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Convert Equations To Aug Matrix And Solve

  1. Jan 23, 2010 #1
    1. The problem statement, all variables and given/known data

    For what value(s) of 'k' will the system have (a) no solution, (b) a unique solution, and (c) infinitely many solutions?

    x-2y+3z=2
    x+y+z=k
    2x-y+4z=k^2



    2. Relevant equations



    3. The attempt at a solution

    I worked at the matrix and this is what I have so far. I have no idea if I made a mistake along the way, and if not, I am curious on if I thought about the actual answers correctly. I will attach my work so far. Thanks in advance. I will respond to any advice quickly.
     

    Attached Files:

  2. jcsd
  3. Jan 23, 2010 #2
    I haven't confirmed your calculations, but I assume that they are correct (except for your guesses for a,b,c). Using row operations on the matrix won't change the solution set so try subtracting the third row an appropriate number of times from row 1 and 2 such that your matrix is of the form:
    [tex]\left[\begin{array}{ccc|c} 1 & 0 & 0 & f(k) \\ 0 & 1 & 0 & g(k) \\ 0 &0 & 1 & h(k) \end{array} \right][/tex]
    For some functions f,g,h. Then you get the unique solution: x = f(k), y = g(k), z = h(k).

    By the way, for this reason it would have been sufficient to row reduce the matrix of coefficients and see if you could get it in the form [itex]I_3[/itex] (3x3 identity matrix).
     
  4. Jan 23, 2010 #3
    Thanks for responding. I was not able to make progress to get the form that you state above. What I attached was as far as I could get, unfortunately.
     
  5. Jan 23, 2010 #4

    Mark44

    Staff: Mentor

    You didn't show your intermediate work, but the matrix you ended up with is incorrect. In my second step I got this augmented matrix:
    Code (Text):

    [1 -2 3 | 2]
    [0 3 -2 | k-2]
    [0 3 -2 | k^2-4]
     
    The next step would be to eliminate the first three entries in the third row, producing a row of zeroes in its first three entries.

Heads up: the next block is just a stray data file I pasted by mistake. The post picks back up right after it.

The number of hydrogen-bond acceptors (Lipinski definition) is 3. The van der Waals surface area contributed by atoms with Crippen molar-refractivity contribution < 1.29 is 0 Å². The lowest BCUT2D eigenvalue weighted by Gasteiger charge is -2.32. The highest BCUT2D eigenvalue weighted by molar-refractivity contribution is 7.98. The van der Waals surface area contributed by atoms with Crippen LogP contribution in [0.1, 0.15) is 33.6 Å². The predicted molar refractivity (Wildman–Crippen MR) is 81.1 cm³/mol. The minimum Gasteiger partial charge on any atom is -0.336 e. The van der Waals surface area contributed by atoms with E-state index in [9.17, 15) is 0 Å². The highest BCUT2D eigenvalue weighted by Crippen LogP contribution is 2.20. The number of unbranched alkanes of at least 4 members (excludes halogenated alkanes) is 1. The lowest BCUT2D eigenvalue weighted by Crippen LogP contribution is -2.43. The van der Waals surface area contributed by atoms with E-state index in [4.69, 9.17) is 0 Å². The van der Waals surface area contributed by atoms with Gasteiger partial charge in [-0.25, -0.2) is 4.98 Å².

It looks to me that for some values of k there will be no solutions, and for other values of k, there will be an infinite number of solutions. Also, for no value of k is there a unique solution.
     
  6. Jan 23, 2010 #5
    Aw man I see where I made a mistake. It was on the number in the third column and the third row. Let me try and redo my calculations and I will upload my progress ASAP. Thanks.
     
  7. Jan 23, 2010 #6
    I have reuploaded my updated progress. Wouldn't the solution hold if k=-2 or k=1?
     

    Attached Files:

  8. Jan 23, 2010 #7

    Mark44

    Staff: Mentor

    You have a sign error last row of your final matrix, so these aren't the right values of k. Also, what do you mean by saying "Wouldn't the solution hold..."? What solution are you talking about? The problem is to find values of k for which the system has no solution, a unique solution, and an infinite number of solutions. That's all the problem is asking for.
     
  9. Jan 23, 2010 #8
    Oh ok so it's supposed to be (k-2)(k-1) in the bottom row. Sorry about the wording, that was a bad way for me to put it. Would it be an infinite number of solutions for k=-1? Also would it be no solution for k=2? And I'm not sure about a unique solution. Thanks again for all your help, and sorry I took so long to respond to your last response.
     
  10. Jan 24, 2010 #9

    Mark44

    Staff: Mentor

    No it's not. One of those factors is correct, but the other one isn't.
    No need to be sorry about the wording. I'm only trying to help you think about things in the clearest way possible.

    Think about what you end up with in the last row, since that determines everything about this system of equations.

    Code (Text):

    [0 0 0 | <something>]
     
    The system of equations represented by the augmented matrix is inconsistent if <something> is not equal to zero. In that case, what you have is 0x + 0y + 0z = <nonzero value>, which is impossible.

    On the other hand, the system is consistent if <something> = 0, but since you really have only two equations in three unknowns, the system is underdetermined and you have an infinite number of solutions.

    These are the only two possibilities, so it's not possible for this system of equations to have just a single, unique solution.

    Think about what values (plural) of k make <something> equal to zero. For those values of k, there will be an infinite number of solutions to the system of equations.

    For any other values of k, <something> is nonzero, and the system is inconsistent; hence the system has no solutions.
     
  11. Jan 24, 2010 #10
    Ahhh dumb mistake. (k-2)(k+1) is what it's supposed to be.
    So I am assuming that if k=2 or k=-1, the system has infinite solutions and if k≠2 or
    k≠-1 the system has no solutions?
     
  12. Jan 24, 2010 #11

    Mark44

    Staff: Mentor

    Almost perfect. If x ≠ 2 AND x ≠ -1, the system has no solutions.
     
  13. Jan 24, 2010 #12
    Ohhhh right. Got it! Thanks a lot sir. I really appreciate it.
     
  14. Jan 24, 2010 #13

    Mark44

    Staff: Mentor

    You're welcome. Hang in there!
     
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